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Fitch: Cost of Settling Looks More Expensive After UBS

Source: Mortgage Servicing News

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Posted on 02 Oct 2013 by Neilson

Fitch and banksAfter Switzerland's largest bank UBS reached an $885 million agreement with the government-sponsored enterprises last month to settle claims that it improperly sold them mortgage-backed securities during the housing bubble, Fitch Ratings thinks more banks will choose to fight any charges made against them in court rather than pay excessive costs like this.

Two years ago, FHFA filed 18 lawsuits alleging that banks misrepresented the quality of private-label mortgage securities sold to Fannie Mae and Freddie Mac before the financial crisis.

So far, only UBS, Citigroup and GE Capital have settled their lawsuits with the GSE conservator. However, the three settlements represent only 5% of the $200 billion in alleged losses with much of the bulk of exposure still outstanding.

The UBS case was resolved over $4.5 billion in residential mortgage-backed securities that the financial institution sponsored and $1.8 billion in original face value of third-party RMBS. The $885 million lump-sum payment made by UBS represents approximately 14% of the $6.3 billion PLS original face value.

Although this settlement does not create a formal precedent, Fitch expressed that its high costs relative to the outstanding portfolio amount might lead to different provisions at other banks.

"It is challenging to estimate the potential exposure for individual banks given the unique circumstance of each institution," Fitch said. "Some of the banks have been involved in other settlements with the GSEs, which may impact their negotiations on the outcome of this litigation. This is likely to be a drawn-out process, similar to other PLS litigation, which will perpetuate uncertainty of ultimate losses."

The top three banks (Bank of America, JPMorgan Chase and RBS), Fitch said, account for approximately 60% of the total losses outstanding, in which B of A makes up about half of this total.

Fitch stated outstanding balances are now down to a total of nearly $63 billion. About two-thirds of this amount come from the top three banks, while four banks-First Horizon, Societe Generale, Nomura and Barclays-have outstanding balances below $1 billion.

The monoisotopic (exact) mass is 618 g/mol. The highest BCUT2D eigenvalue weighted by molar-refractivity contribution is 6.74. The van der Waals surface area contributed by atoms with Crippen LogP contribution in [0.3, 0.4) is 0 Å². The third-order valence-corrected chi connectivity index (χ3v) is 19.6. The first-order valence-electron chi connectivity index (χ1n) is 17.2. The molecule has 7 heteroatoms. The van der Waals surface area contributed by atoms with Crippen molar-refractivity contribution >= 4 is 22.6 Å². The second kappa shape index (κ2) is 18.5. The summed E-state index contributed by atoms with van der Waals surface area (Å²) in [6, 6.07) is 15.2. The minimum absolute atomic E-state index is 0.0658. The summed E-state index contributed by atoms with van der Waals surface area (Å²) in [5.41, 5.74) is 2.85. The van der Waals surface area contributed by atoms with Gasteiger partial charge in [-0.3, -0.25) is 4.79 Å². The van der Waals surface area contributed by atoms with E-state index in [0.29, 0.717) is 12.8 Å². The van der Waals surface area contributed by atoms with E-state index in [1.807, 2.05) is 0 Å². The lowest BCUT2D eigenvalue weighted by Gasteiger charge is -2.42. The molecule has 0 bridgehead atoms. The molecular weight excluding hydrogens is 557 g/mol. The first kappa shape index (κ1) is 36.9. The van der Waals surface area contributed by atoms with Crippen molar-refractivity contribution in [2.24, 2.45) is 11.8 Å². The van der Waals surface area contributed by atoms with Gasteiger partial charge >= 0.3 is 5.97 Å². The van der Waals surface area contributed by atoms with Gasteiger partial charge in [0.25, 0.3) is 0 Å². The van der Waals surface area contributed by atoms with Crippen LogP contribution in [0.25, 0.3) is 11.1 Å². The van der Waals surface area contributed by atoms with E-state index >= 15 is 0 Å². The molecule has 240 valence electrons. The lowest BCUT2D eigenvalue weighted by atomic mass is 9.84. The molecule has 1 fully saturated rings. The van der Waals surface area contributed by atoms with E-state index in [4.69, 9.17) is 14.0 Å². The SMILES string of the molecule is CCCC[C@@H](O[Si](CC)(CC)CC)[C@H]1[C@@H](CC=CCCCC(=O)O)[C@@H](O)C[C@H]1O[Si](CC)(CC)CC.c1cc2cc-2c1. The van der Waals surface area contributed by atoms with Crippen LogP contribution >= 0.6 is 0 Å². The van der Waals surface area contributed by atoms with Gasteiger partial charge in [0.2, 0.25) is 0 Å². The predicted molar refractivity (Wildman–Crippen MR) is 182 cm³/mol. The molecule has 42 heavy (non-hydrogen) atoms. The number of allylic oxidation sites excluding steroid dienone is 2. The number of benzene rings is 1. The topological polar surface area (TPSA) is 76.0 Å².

According to Fitch, the quality and performance of the underlying PLS is likely to play an important role in the each bank's ultimate exposure. The weighted average ratings of the current outstanding securities vary between banks, but all ratings are low, ranging from D to CCC for banks that have not settled yet.

Additionally, Intex, which tracks publicly available performance data of PLS, revealed that the aggregate loss rates for the underlying securities cited in each of the FHFA complaints fluctuate between 0% and 6.5%, while the current balances vary between 8.6% and 41% of the original balance.

Lastly, the New York-based ratings agency expects litigation and regulatory costs for the banking sector to remain high but manageable. Fitch added that statutes of limitation should result in a decrease in the number of new court filings during 2014, but current litigation matters are likely to drag on for a considerable amount of time.

"Estimating potential litigation exposure is by its nature difficult if not impossible. However, Fitch believes that improved and more consistent disclosure could help investors size the potential maximum exposure that banks face," the agency said.

"Additional information could include the performance of the underlying securities and maximum exposure estimates, which have been disclosed by HSBC," Fitch continued. "It would also be helpful to know the size of the Citi and GE settlements, which have not been disclosed by FHFA."


Comments

 
The Old Guy  Oct 2 2013 11:08AM Report Abuse
How conveniently we forget that the mortgages now considered "toxic" or over stated, were know to Fannie Mae and Freddie Mac and everyone in the entire country to be bogus. Remember that banks were being told that they "must provide loans" to people that could not afford them. Remember that banks were advertising loans up to 125% or apprised value; remember that appriasers were being paid to get the apprisal up to the level of the loan or be fired. These were not secret "deals", every TV network did one or more stories on these practices, Congress encouraged more loans and more loans be approved, including Fannie & Freddie. Every single person who was part of the real estate and mortgage placement business was at fault and everybody knew it. Are the Attorney's General going after all of the players? Not in a heart beat. They skip the politicians first, the buyer, Freddie & Fannie next, and of course they let the realtors and the appraisers off because, "they were just doing their jobs" . Horse pucky! It was a political problem, lets deal with the politicians first. $1.8 billion divided by 535 Congressmen and 1 president = $3,358,209 each. (1,800,000,000/536=3,358,209)
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